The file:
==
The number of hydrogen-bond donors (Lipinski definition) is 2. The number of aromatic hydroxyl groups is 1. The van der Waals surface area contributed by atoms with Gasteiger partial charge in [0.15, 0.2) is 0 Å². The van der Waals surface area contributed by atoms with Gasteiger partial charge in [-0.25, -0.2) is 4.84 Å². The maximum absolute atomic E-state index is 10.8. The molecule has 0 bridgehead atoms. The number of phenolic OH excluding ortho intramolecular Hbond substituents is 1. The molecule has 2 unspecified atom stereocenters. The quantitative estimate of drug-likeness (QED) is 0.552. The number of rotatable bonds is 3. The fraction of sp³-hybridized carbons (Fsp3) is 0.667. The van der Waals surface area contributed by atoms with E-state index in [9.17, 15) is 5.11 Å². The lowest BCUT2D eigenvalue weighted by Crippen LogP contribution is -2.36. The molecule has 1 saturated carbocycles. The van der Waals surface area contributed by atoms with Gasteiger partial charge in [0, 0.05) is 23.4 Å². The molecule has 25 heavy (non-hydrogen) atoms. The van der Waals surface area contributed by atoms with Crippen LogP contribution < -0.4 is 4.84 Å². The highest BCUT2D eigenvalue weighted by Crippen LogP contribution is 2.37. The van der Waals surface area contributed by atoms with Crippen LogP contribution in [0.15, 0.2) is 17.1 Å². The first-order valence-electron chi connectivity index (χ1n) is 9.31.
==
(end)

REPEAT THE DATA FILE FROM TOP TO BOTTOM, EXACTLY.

The number of hydrogen-bond donors (Lipinski definition) is 2. The number of aromatic hydroxyl groups is 1. The van der Waals surface area contributed by atoms with Gasteiger partial charge in [0.15, 0.2) is 0 Å². The van der Waals surface area contributed by atoms with Gasteiger partial charge in [-0.25, -0.2) is 4.84 Å². The maximum absolute atomic E-state index is 10.8. The molecule has 0 bridgehead atoms. The number of phenolic OH excluding ortho intramolecular Hbond substituents is 1. The molecule has 2 unspecified atom stereocenters. The quantitative estimate of drug-likeness (QED) is 0.552. The number of rotatable bonds is 3. The fraction of sp³-hybridized carbons (Fsp3) is 0.667. The van der Waals surface area contributed by atoms with E-state index in [9.17, 15) is 5.11 Å². The lowest BCUT2D eigenvalue weighted by Crippen LogP contribution is -2.36. The molecule has 1 saturated carbocycles. The van der Waals surface area contributed by atoms with Gasteiger partial charge in [0, 0.05) is 23.4 Å². The molecule has 25 heavy (non-hydrogen) atoms. The van der Waals surface area contributed by atoms with Crippen LogP contribution < -0.4 is 4.84 Å². The highest BCUT2D eigenvalue weighted by Crippen LogP contribution is 2.37. The van der Waals surface area contributed by atoms with Crippen LogP contribution in [0.15, 0.2) is 17.1 Å². The first-order valence-electron chi connectivity index (χ1n) is 9.31.